CONTROL ID: 2603669
CONTACT: Jeremy Pitman
CURRENT CATEGORY: Scientific
PRESENTATION TYPE: Poster
Preload Developed in a TiN-Coated Screw Driven by an Elliptical Driver for Angled Channels
AUTHORS: Pitman, Jeremy D.
Introduction: Omnidirectional screwdrivers provide an elegant solution for accessing retention screws in restorations with screw-channel angulations of up to 25° (Garcia-Gazaui et al. 2015). However, screw channels with large angulations are at risk of developing a reduced preload in the prosthetic screw as a result of the angulation of the driver relative to the screw axis, as torque is affected by magnitude and direction (The Physics Classroom, 2016).
An investigation was conducted to determine the effect of angulation on the developed preload in TiN-coated (TiN) Titanium dental screws under a range of input torque values, using an omnidirectional driver.
A secondary aim was to compare preloads generated in uncoated Titanium (Ti), TiN, and Gold screws over a range of input torque values.
Preload was measured in TiN test screws (IPD/AA-TR-52, IPD, Barcelona, Spain) during the application of input torques ranging from 20-40Ncm (in 5Ncm increments). At each input torque, the driver was angulated relative to the screw axis at set positions between 0-30°, in increments of 5°, using custom designed guide rings. Preload measurements were repeated 5 times with new screws at each angulation.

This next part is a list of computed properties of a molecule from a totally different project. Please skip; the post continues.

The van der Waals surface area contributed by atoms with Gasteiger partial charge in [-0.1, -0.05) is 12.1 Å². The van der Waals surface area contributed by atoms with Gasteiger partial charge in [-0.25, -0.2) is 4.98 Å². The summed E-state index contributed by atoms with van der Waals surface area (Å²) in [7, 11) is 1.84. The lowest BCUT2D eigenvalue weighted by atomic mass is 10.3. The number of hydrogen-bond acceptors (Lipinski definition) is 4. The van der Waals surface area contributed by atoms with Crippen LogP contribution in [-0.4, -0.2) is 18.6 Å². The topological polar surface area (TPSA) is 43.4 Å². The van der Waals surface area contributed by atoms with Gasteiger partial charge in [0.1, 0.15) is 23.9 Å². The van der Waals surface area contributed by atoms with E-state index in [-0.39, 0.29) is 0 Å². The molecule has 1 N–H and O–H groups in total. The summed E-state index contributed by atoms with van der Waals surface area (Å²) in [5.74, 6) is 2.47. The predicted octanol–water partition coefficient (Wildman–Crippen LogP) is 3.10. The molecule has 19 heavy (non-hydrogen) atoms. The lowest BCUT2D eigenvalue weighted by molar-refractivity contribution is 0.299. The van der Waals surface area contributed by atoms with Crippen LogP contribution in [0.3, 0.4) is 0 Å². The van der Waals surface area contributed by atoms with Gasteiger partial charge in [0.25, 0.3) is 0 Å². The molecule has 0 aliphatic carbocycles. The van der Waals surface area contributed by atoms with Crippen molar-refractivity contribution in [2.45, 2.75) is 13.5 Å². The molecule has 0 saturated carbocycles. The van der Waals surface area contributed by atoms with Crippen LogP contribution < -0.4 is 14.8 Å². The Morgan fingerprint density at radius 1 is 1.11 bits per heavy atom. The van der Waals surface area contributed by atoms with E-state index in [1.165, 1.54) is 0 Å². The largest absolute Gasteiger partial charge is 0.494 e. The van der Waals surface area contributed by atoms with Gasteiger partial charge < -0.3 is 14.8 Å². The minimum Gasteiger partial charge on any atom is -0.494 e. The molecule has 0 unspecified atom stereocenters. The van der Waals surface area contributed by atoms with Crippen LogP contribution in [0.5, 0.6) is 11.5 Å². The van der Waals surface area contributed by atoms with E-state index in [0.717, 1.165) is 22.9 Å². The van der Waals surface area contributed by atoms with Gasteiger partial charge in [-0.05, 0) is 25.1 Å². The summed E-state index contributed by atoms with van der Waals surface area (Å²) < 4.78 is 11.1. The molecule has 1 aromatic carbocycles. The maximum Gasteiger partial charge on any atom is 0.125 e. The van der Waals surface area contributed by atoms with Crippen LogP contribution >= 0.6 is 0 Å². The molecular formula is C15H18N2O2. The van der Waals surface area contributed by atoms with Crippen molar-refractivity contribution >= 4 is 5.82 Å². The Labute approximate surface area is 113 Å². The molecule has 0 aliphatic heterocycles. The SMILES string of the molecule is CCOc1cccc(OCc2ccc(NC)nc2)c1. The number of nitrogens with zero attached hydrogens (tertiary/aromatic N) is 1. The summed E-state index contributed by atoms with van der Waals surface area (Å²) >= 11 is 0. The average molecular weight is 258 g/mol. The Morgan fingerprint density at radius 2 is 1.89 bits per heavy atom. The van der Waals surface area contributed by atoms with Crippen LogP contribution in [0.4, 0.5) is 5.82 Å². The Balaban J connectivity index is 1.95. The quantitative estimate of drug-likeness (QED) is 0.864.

When compared to the 0° case, an increase in the developed preload of 1% was found in the TiN screws for the 5° case, whereas decreases of 3%, 8%,6%, 15% and 22% were found for the 10°, 15°, 20°, 25° and 30° cases respectively.
Compared with a Ti screw at the 0° angulation condition, the TiN screw developed a 2% higher preload at 20Ncm and a 28% lower preload at 40Ncm, whereas the Gold screw achieved a 146% higher preload at 20Ncm and a 77% higher preload at 40Ncm.
The drop of less than 10% in developed preload for the 5°, 10°, 15° and 20° cases indicates that omnidirectional drivers may be useful for small angle corrections. However, the large preload drop for the 25° and 30° cases indicates that screw channels with angulations of over 20° degrees, result in a reduced preload. A reduced prosthetic screw preload could lead to micromotion, the development of microgap and failure of the restoration.
The TiN coating was found to have almost no effect on developed preload performance at any input torque. The performance of the Gold screw under identical testing conditions shows that Gold screws provide vastly higher preloads than both TiN and uncoated Titanium screws at the same applied torques.
Figure 1: Average screw preload developed when angulating the driver relative to the screw axis
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